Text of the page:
Informations and abstract
Keywords: commitment vs. flexibility, democratic deficit, transaction costs, technocracy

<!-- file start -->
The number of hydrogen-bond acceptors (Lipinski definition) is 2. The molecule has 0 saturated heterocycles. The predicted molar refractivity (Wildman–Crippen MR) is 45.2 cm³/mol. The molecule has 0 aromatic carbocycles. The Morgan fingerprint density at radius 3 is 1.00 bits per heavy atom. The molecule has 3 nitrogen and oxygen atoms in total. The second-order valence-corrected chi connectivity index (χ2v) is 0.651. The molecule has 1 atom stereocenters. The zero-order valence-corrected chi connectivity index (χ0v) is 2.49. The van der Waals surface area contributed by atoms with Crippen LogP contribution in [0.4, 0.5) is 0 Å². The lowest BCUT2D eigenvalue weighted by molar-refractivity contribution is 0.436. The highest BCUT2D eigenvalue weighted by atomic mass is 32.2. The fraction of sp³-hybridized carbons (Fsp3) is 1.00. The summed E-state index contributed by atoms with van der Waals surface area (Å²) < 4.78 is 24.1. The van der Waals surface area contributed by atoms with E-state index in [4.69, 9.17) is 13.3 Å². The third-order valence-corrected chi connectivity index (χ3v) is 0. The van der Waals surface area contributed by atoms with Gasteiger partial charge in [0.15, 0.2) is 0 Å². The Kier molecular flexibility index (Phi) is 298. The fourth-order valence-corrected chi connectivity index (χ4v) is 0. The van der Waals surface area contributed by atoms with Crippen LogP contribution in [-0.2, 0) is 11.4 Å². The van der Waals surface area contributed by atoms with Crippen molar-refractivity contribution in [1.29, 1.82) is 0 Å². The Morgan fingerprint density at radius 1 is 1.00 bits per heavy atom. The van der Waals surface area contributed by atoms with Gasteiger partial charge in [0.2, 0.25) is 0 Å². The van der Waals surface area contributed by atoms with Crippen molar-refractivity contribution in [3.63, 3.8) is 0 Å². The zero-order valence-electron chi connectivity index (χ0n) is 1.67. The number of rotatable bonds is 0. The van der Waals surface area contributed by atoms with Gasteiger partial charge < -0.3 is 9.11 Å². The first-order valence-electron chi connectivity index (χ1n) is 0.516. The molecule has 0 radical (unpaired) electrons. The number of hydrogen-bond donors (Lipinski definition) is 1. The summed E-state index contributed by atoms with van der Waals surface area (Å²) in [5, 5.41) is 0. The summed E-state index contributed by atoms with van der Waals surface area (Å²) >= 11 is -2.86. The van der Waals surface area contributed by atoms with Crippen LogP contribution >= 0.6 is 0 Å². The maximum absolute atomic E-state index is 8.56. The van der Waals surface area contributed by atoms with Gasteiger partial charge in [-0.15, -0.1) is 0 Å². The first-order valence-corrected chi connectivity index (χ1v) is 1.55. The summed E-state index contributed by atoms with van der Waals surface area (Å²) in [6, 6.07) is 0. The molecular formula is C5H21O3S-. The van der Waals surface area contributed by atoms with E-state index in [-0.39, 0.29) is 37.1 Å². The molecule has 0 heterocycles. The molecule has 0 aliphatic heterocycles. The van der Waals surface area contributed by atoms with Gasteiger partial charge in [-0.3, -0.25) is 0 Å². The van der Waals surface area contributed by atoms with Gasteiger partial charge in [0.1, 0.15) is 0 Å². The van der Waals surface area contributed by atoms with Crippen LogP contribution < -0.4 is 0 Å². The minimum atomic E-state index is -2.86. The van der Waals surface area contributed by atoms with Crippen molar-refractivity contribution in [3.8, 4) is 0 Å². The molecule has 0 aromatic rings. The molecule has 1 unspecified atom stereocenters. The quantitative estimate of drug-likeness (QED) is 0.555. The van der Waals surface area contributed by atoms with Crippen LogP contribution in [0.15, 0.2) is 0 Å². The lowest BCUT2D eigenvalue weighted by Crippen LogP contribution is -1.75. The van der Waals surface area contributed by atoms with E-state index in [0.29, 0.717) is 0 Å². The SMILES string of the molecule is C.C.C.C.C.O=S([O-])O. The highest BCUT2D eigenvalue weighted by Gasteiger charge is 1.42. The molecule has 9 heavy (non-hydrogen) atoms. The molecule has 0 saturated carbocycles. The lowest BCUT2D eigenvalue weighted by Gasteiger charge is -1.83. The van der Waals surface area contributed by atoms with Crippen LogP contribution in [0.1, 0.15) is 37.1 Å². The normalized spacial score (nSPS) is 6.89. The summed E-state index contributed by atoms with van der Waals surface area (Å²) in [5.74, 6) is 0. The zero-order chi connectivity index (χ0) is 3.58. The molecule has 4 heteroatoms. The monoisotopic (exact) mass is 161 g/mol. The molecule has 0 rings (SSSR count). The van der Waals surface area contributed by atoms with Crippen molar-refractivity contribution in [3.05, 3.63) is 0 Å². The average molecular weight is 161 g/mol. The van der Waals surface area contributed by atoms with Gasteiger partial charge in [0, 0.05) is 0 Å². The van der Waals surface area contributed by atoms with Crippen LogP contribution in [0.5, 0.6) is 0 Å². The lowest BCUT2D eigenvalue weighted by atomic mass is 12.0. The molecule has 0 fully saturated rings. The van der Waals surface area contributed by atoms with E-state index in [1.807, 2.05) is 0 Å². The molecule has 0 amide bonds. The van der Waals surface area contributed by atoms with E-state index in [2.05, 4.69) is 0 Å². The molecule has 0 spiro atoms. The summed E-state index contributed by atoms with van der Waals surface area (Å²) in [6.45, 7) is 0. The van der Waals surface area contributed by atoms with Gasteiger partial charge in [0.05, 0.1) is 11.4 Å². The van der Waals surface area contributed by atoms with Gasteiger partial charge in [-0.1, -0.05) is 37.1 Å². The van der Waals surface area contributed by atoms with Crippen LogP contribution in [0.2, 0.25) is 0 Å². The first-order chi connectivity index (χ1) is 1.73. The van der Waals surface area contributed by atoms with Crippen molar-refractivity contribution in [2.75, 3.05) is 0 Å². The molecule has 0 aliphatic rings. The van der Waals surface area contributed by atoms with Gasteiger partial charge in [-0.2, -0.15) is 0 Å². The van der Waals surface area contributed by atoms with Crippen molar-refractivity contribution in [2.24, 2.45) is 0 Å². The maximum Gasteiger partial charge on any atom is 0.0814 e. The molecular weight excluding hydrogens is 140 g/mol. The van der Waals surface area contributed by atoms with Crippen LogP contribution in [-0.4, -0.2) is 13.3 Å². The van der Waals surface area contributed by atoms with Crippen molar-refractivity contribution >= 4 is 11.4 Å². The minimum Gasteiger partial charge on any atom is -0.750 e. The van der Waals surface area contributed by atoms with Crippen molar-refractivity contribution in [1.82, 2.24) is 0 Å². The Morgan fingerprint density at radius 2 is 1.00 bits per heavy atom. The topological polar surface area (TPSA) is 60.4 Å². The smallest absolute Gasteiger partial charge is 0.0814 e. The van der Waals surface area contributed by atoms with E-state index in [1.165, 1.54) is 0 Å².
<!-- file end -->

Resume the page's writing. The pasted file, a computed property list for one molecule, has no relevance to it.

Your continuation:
The European Union provides a unique example of the limits of techno¬cratic governance. As long as the competences of the EU were limited public opinion was willing to accept the deficit of democracy as the price to be paid for the hoped-for benefits of economic integration. Since the 1980s, however, it has become increasingly clear that in terms of growth, employment, and productivity Europe is falling behind its major international competitors. In spite of these disappointing developments, and of the public discontent revealed by a series of negative referendums, more and more powers were delegated to the European level, culminating in the establishment of monetary union and of the European Central Bank. The ECB is unique in two respects: its independence has a quasi-constitutional, rather than merely statutory, basis; and since there is no politically accountable European government, the Bank operates in an almost total political vacuum. The political isolation of the ECB has serious consequences also in terms of policy efficiency. This is because the Bank's commitment to price stability is too rigid to permit sufficient flexibility in crisis situations. In such situations a central bank should work with the go¬vernment to determine the right balance between the commitment to monetary stability and the flexibility necessary to respond to external shocks. In the EU such a balance cannot be achieve since the ECB technocrats have no political counterparts. Thus, a monetary union introduced before there was agreement on political union, has revealed the limits of technocratic governance.